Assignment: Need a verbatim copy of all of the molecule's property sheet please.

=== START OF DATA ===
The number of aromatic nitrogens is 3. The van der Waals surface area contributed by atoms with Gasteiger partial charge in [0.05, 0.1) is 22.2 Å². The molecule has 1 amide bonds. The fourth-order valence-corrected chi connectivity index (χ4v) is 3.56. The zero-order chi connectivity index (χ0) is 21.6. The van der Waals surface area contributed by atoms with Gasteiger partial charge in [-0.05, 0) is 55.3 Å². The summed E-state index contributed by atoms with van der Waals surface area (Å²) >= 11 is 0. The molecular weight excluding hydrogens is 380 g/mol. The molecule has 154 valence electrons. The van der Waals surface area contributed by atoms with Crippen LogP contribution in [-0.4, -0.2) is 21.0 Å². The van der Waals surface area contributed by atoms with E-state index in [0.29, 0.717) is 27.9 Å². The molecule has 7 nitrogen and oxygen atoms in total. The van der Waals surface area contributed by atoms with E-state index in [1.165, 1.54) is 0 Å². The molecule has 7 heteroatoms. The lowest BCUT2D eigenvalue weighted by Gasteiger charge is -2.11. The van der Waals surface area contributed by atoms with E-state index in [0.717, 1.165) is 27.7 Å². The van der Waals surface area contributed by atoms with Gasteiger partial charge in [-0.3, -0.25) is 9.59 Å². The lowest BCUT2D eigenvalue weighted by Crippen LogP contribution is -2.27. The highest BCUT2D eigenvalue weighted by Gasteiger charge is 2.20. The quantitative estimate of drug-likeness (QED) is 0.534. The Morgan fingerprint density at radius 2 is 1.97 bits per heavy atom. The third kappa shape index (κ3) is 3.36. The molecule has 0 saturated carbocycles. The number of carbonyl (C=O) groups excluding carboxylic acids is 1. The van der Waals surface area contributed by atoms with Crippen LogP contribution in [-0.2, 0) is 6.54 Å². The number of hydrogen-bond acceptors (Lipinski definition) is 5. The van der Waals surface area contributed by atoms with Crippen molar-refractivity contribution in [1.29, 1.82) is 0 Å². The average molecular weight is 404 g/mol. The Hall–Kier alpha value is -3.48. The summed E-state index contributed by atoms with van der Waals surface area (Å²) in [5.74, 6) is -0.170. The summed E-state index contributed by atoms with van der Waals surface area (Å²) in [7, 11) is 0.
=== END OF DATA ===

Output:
The number of aromatic nitrogens is 3. The van der Waals surface area contributed by atoms with Gasteiger partial charge in [0.05, 0.1) is 22.2 Å². The molecule has 1 amide bonds. The fourth-order valence-corrected chi connectivity index (χ4v) is 3.56. The zero-order chi connectivity index (χ0) is 21.6. The van der Waals surface area contributed by atoms with Gasteiger partial charge in [-0.05, 0) is 55.3 Å². The summed E-state index contributed by atoms with van der Waals surface area (Å²) >= 11 is 0. The molecular weight excluding hydrogens is 380 g/mol. The molecule has 154 valence electrons. The van der Waals surface area contributed by atoms with Crippen LogP contribution in [-0.4, -0.2) is 21.0 Å². The van der Waals surface area contributed by atoms with E-state index in [0.29, 0.717) is 27.9 Å². The molecule has 7 nitrogen and oxygen atoms in total. The van der Waals surface area contributed by atoms with E-state index in [1.165, 1.54) is 0 Å². The molecule has 7 heteroatoms. The lowest BCUT2D eigenvalue weighted by Gasteiger charge is -2.11. The van der Waals surface area contributed by atoms with E-state index in [0.717, 1.165) is 27.7 Å². The van der Waals surface area contributed by atoms with Gasteiger partial charge in [-0.3, -0.25) is 9.59 Å². The lowest BCUT2D eigenvalue weighted by Crippen LogP contribution is -2.27. The highest BCUT2D eigenvalue weighted by Gasteiger charge is 2.20. The quantitative estimate of drug-likeness (QED) is 0.534. The Morgan fingerprint density at radius 2 is 1.97 bits per heavy atom. The third kappa shape index (κ3) is 3.36. The molecule has 0 saturated carbocycles. The number of carbonyl (C=O) groups excluding carboxylic acids is 1. The van der Waals surface area contributed by atoms with Crippen LogP contribution in [-0.2, 0) is 6.54 Å². The number of hydrogen-bond acceptors (Lipinski definition) is 5. The van der Waals surface area contributed by atoms with Crippen molar-refractivity contribution in [1.29, 1.82) is 0 Å². The average molecular weight is 404 g/mol. The Hall–Kier alpha value is -3.48. The summed E-state index contributed by atoms with van der Waals surface area (Å²) in [5.74, 6) is -0.170. The summed E-state index contributed by atoms with van der Waals surface area (Å²) in [7, 11) is 0.